In 1792 a group of French investors, with the financial backing of some Swiss creditors, purchased a 630,000 acre lot in upper New York State near the present day town of Carthage to create a colony for upper class French families fleeing from the tribulations of the French Revolution. The "Compagnie de New York" adopted a seal depicting a beaver chewing on a tree and the name Castorland (castor being the French word for beaver). The first settlers arrived in America on September 7, 1793 and built two towns on the land.
During the June 28,1793 meeting of the company trustees, who had remained in Paris, it was decided to place an order with the Paris mint to strike "Jetons de presence" for the colony (with a few copies in gold and others in silver and copper). The items were minted in 1796 from dies created by Benjamin Duvivier. The obverse of depicts a female head representing Cybele, the classical goddess of fertility and the wilderness and protectress of the people. She wears her traditional walled or mural crown representing her role as a protector from harm. The legend reads "FRANCO-AMERICANA COLONIA" (The French American Colony) with the initials DUV below for Duvivier. The name CASTORLAND and the date 1796 are in exergue. On the reverse Ceres, the Roman goddess of grain and the harvest holds a cornucopia in her right hand and a drill for tapping the maples in her left; behind her a maple tree is being tapped for syrup and at her feet is a sickle and a sheaf of wheat. The legend is taken from Vergil's Georgics, book 2, line 173: "SALVE MAGNA PARENS FRUGUM" (Hail great mother of the crops); there is a beaver in exergue. This issue was minted as a medal for it bears no denomination and both the obverse and reverse are oriented to 12:00 o'clock, as is standard with medals. According to Victor Morin the Paris trustees were not entitled to any salary but received "two tokens of presence" as compensation for attending board meetings in Paris. These "jetons" are also referred to by numismatists as the Castorland Medal or the demi écus "Half Dollar". Thus, although this item was related to the colony it was struck in Paris for distribution in Paris.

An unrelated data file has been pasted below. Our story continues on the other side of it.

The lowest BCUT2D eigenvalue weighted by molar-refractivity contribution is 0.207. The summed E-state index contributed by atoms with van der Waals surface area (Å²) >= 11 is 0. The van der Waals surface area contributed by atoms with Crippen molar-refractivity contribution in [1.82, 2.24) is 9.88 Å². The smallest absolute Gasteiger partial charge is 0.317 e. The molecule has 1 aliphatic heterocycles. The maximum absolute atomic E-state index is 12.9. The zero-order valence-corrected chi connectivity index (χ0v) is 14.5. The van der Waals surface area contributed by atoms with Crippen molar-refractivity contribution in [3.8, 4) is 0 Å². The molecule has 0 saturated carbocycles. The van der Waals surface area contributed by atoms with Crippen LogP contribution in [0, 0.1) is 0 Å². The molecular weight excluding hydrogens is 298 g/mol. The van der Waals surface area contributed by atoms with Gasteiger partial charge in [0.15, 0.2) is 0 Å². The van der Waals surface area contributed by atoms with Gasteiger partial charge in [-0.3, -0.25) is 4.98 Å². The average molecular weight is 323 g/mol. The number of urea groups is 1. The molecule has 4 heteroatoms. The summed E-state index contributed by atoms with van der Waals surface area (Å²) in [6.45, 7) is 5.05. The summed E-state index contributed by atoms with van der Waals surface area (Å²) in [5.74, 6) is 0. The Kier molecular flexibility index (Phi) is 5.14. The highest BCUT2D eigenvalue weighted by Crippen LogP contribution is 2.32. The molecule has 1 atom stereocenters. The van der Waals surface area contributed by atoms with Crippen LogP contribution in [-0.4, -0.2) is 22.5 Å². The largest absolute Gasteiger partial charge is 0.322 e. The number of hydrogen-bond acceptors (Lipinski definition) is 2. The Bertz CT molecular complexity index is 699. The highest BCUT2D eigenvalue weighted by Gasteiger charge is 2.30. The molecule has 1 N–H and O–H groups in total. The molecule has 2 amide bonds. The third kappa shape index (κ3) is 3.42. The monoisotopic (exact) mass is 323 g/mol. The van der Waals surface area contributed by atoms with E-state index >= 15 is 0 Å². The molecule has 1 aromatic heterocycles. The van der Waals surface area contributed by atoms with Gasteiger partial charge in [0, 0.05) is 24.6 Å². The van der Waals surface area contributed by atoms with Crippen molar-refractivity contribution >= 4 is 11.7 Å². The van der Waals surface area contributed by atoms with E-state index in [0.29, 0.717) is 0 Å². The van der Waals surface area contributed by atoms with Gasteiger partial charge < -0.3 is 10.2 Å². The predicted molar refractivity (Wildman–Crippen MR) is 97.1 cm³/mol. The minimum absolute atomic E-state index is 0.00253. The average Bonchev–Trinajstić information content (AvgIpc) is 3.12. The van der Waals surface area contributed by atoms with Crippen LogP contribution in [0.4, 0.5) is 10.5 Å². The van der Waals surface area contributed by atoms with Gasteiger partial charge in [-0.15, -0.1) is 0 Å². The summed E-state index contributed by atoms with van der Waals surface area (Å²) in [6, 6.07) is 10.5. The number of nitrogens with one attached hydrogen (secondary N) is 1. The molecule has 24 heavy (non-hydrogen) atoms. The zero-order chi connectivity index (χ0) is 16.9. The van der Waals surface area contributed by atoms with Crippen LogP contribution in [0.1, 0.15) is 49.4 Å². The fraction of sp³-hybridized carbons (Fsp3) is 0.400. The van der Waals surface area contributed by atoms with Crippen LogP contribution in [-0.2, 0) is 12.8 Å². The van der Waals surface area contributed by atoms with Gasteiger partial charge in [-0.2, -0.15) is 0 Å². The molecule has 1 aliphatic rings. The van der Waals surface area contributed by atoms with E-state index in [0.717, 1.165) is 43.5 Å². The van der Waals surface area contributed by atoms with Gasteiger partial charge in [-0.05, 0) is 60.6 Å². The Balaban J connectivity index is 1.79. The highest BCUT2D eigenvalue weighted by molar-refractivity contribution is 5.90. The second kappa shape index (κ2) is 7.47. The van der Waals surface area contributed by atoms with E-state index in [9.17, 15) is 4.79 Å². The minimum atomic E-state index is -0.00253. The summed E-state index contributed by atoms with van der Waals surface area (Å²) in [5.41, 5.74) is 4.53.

Over the years the Paris mint has produced many restrikes of this coin in gold, silver and copper that can be dated by the symbols on the edge. Original die varieties can be identified by small problems with the hand punch lettering. On the obverse the initial A is low in AMERICANA and the numeral 1 in the date is low and touches the border denticle. On the reverse in SALVE the S is lower than the other letters, the M is somewhat below the A in MAGNA and the UG touch in FRUGUM. The example below is a very early restrike on a thin copper planchet exhibiting all of these peculiarities. Most restrikes have a more modern style lettering.
The Castorland colony suffered greatly during the severe winters in 1794-5 and 1795-6, along with the human toll most of their domestic animals died. Following these disasters, on the night of June 28, 1796 a hired hand stole the company's money ($600) and escaped in a canoe. Soon thereafter the Swiss creditors in Berne appointed a new leader for the company. The colony continued to deteriorate until it was forced to dissolve in 1814 with Swiss creditors seizing all remaining assets.
See: Breen, pp. 105-106; Victor Morin, "Castorland"The Numismatist, 1942, pp. 717-720 and John Kleeburg, "The Theatre at New York" in The Token: America's Other Money ed. by Richard G. Doty, Coinage of the Americas Conference, October 29, 1994, New York: American Numismatic Society, p, 31 and endnote 58. For an excellent discussion on the name of this item (jeton or half dollar) as well as a reprint of the Morin article see the essay "The 1796 castorland "Jetons" by Ron Guth and Mike Ringo at www.coinfacts.com/colonial_coins/castorland/castorland_jetons.htm
Revised October 4, 2004 based on comments set to me by Ian Milne
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